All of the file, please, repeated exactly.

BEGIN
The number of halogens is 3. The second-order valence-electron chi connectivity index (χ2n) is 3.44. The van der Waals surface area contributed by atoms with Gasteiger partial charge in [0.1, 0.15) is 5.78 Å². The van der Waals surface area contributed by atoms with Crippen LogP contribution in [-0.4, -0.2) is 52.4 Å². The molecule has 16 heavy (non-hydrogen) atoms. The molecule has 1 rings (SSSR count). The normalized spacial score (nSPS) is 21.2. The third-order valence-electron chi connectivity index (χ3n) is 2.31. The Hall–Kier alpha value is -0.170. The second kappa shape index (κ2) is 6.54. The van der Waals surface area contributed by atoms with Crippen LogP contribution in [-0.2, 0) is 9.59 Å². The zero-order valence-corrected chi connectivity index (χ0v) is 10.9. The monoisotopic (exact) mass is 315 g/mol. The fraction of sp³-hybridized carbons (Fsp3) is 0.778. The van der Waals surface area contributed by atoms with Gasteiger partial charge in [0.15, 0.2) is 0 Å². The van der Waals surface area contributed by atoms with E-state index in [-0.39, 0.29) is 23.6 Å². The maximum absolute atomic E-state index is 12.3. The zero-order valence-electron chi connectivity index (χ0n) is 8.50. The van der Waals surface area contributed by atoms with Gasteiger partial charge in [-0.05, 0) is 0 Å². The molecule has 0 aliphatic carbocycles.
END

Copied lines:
The number of halogens is 3. The second-order valence-electron chi connectivity index (χ2n) is 3.44. The van der Waals surface area contributed by atoms with Gasteiger partial charge in [0.1, 0.15) is 5.78 Å². The van der Waals surface area contributed by atoms with Crippen LogP contribution in [-0.4, -0.2) is 52.4 Å². The molecule has 16 heavy (non-hydrogen) atoms. The molecule has 1 rings (SSSR count). The normalized spacial score (nSPS) is 21.2. The third-order valence-electron chi connectivity index (χ3n) is 2.31. The Hall–Kier alpha value is -0.170. The second kappa shape index (κ2) is 6.54. The van der Waals surface area contributed by atoms with Crippen LogP contribution in [-0.2, 0) is 9.59 Å². The zero-order valence-corrected chi connectivity index (χ0v) is 10.9. The monoisotopic (exact) mass is 315 g/mol. The fraction of sp³-hybridized carbons (Fsp3) is 0.778. The van der Waals surface area contributed by atoms with Gasteiger partial charge in [0.15, 0.2) is 0 Å². The van der Waals surface area contributed by atoms with E-state index in [-0.39, 0.29) is 23.6 Å². The maximum absolute atomic E-state index is 12.3. The zero-order valence-electron chi connectivity index (χ0n) is 8.50. The van der Waals surface area contributed by atoms with Gasteiger partial charge in [-0.05, 0) is 0 Å². The molecule has 0 aliphatic carbocycles.